Older people are becoming the victims of ‘institutionalised ageism’ in the NHS because targets to cut disease focus on the under 70s, it has been claimed.
Public Health experts at the University of East Anglia and the London School of Hygiene and Tropical Medicine warn that the concept of premature mortality needs to be abandoned so that doctors concentrate on cutting illness for all ages.
Under new UN health targets member states must cut the number of premature deaths from diseases like cancer, stroke, diabetes and dementia by one third by 2030.
However because those who succumb to those diseases from the age of 70 are not deemed to have died prematurely they are not prioritised for health interventions, argue the experts.
They call on the World Health Organisation (WHO), which led the development of the new goals, to rethink the mortality target, saying that its use of premature mortality discourages research and data collection for older people.
Peter Lloyd-Sherlock, professor of social policy and international development at UEA’s School of International Development, said: “The implications for all countries, the UK included, is that resources allocated to conditions such as cancer, cardiovascular disease and dementia should be diverted from older people in order to comply with this global target.
“The World Health Organisation cannot continue to take this unethical and discriminatory approach. We must jettison this ageist approach.
Asked how it could be achieved Prof Lloyd-Sherlock added: “Take out the word premature. Set a target to deaths for people of all ages. Many deaths for all ages could be cheaply averted.
“We can reduce the number of non-communicable disease deaths in a given year for a total population by a substantial amount by interventions such as better control of hypertension or tackling risk factors like diet or smoking. This is mainly a political decision “
The UN’s Sustainable Development Goals, which came into effect this year, replace the Millennium Development Goals which ran up to 2015 and include ambitions for climate change, health care, development and policy.
If the target was met, around 42,000 lives would be saved each year in Britain for the under 70s in Britain. However if older people were included in the target an extra 130,000 lives would be saved.
Although the guidelines are not binding, health experts warn that the UN is likely to take a dim view of countries who fail to comply.
Prof Martin McKee and Prof Shah Ebrahim, from the London School of Hygiene & Tropical Medicine, also said the premature mortality target “sends a strong signal in favour of discriminating against older people”.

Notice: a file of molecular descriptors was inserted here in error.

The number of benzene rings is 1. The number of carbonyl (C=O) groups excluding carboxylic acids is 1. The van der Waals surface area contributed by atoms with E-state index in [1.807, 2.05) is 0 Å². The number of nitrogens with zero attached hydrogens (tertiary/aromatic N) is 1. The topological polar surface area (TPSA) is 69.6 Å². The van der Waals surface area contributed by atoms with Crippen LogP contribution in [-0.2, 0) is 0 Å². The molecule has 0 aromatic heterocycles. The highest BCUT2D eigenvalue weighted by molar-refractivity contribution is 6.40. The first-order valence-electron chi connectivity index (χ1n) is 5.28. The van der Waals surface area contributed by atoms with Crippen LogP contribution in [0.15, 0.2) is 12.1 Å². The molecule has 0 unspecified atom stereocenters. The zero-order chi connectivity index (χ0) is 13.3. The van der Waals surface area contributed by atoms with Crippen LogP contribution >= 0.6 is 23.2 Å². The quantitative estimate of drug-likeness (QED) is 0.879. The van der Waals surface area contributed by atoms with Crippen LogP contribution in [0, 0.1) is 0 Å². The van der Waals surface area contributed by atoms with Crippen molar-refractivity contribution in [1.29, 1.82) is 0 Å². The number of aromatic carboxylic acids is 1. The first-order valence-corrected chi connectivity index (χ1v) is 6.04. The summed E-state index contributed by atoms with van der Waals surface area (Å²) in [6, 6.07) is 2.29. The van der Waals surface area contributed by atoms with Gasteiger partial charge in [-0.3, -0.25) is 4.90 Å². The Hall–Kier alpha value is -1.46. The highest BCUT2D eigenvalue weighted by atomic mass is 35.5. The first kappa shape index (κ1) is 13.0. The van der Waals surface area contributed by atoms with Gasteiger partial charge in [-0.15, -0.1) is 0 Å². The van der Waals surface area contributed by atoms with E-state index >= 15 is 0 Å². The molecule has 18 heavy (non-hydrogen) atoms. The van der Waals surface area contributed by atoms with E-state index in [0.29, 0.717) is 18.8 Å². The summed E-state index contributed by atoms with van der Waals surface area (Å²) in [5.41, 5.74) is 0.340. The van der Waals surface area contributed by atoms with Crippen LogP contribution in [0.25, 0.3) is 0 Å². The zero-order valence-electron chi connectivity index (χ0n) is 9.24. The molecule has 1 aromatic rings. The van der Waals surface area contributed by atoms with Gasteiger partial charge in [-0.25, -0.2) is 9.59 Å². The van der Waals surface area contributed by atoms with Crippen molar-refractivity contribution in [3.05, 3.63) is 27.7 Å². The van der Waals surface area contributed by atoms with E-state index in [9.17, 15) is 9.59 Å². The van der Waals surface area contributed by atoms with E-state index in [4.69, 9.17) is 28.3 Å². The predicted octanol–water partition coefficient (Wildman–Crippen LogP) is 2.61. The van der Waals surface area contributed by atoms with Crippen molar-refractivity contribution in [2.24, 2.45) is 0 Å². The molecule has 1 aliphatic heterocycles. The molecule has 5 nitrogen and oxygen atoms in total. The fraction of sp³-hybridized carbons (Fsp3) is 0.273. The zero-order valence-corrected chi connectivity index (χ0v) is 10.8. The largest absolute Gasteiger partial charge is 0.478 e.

“It is inconceivable that global targets would similarly discriminate against other groups, such as women or people with disabilities,” they argue in a commentary in the British Medical Journal, published today. (WEDS)
In 2013, the Government introduced age discrimination laws which mean patients should not be denied procedures on grounds of age. Doctors are supposed to assess patients based on their fitness for an operation, and likely benefit from it.
Chris Roles, managing director of the charity Age International, said: “There is a need to rethink how we measure progress on tackling non-communicable diseases in all parts of the world.
“A focus on premature mortality discriminates against older people and doesn’t move us towards more effective management of multiple conditions, which is a critical priority for many people in later life.”
However charities said that premature mortality provided a useful a benchmark for spotting where health interventions would be more effective.
Emma Greenwood, Cancer Research UK’s head of policy, said: “Focusing on reducing premature mortality can be useful to help identify where the health community needs to focus – especially for preventing cancer.
“Data still need to be collected on all patients, regardless of age to ensure everyone gets the best possible care. Half of all cancer cases in the UK are diagnosed in those aged 70 and over. The good news is that cancer death rates have decreased over the last decade – partly due to improvements in diagnostics and treatments.”